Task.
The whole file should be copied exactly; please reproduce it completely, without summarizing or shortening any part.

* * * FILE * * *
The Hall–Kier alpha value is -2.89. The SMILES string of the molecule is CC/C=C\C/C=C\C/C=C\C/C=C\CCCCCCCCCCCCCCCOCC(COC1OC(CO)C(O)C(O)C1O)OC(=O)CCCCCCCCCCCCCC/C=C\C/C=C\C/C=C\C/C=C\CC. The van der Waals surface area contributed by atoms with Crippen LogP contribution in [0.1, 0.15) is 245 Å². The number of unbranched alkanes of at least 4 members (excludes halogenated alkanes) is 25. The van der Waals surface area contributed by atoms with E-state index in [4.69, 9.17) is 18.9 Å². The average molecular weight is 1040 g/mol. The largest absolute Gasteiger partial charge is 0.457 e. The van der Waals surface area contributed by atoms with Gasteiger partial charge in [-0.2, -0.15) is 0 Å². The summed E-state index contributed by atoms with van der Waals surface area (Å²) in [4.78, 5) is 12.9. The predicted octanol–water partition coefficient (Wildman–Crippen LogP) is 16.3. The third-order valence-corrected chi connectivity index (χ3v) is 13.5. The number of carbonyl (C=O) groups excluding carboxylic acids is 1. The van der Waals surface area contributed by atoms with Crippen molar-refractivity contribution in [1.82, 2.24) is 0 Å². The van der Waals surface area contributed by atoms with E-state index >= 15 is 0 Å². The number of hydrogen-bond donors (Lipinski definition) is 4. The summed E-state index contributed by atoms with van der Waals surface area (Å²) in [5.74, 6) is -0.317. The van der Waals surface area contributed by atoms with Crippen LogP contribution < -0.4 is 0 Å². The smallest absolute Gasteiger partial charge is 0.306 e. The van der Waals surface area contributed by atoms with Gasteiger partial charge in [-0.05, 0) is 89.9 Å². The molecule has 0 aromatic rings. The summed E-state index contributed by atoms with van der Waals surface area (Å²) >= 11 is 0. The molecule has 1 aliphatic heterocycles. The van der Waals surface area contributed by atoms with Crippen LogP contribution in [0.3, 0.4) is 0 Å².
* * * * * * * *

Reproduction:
The Hall–Kier alpha value is -2.89. The SMILES string of the molecule is CC/C=C\C/C=C\C/C=C\C/C=C\CCCCCCCCCCCCCCCOCC(COC1OC(CO)C(O)C(O)C1O)OC(=O)CCCCCCCCCCCCCC/C=C\C/C=C\C/C=C\C/C=C\CC. The van der Waals surface area contributed by atoms with Crippen LogP contribution in [0.1, 0.15) is 245 Å². The number of unbranched alkanes of at least 4 members (excludes halogenated alkanes) is 25. The van der Waals surface area contributed by atoms with E-state index in [4.69, 9.17) is 18.9 Å². The average molecular weight is 1040 g/mol. The largest absolute Gasteiger partial charge is 0.457 e. The van der Waals surface area contributed by atoms with Gasteiger partial charge in [-0.2, -0.15) is 0 Å². The summed E-state index contributed by atoms with van der Waals surface area (Å²) in [4.78, 5) is 12.9. The predicted octanol–water partition coefficient (Wildman–Crippen LogP) is 16.3. The third-order valence-corrected chi connectivity index (χ3v) is 13.5. The number of carbonyl (C=O) groups excluding carboxylic acids is 1. The van der Waals surface area contributed by atoms with Crippen molar-refractivity contribution in [1.82, 2.24) is 0 Å². The van der Waals surface area contributed by atoms with E-state index >= 15 is 0 Å². The number of hydrogen-bond donors (Lipinski definition) is 4. The summed E-state index contributed by atoms with van der Waals surface area (Å²) in [5.74, 6) is -0.317. The van der Waals surface area contributed by atoms with Crippen LogP contribution < -0.4 is 0 Å². The smallest absolute Gasteiger partial charge is 0.306 e. The van der Waals surface area contributed by atoms with Gasteiger partial charge in [-0.05, 0) is 89.9 Å². The molecule has 0 aromatic rings. The summed E-state index contributed by atoms with van der Waals surface area (Å²) >= 11 is 0. The molecule has 1 aliphatic heterocycles. The van der Waals surface area contributed by atoms with Crippen LogP contribution in [0.3, 0.4) is 0 Å².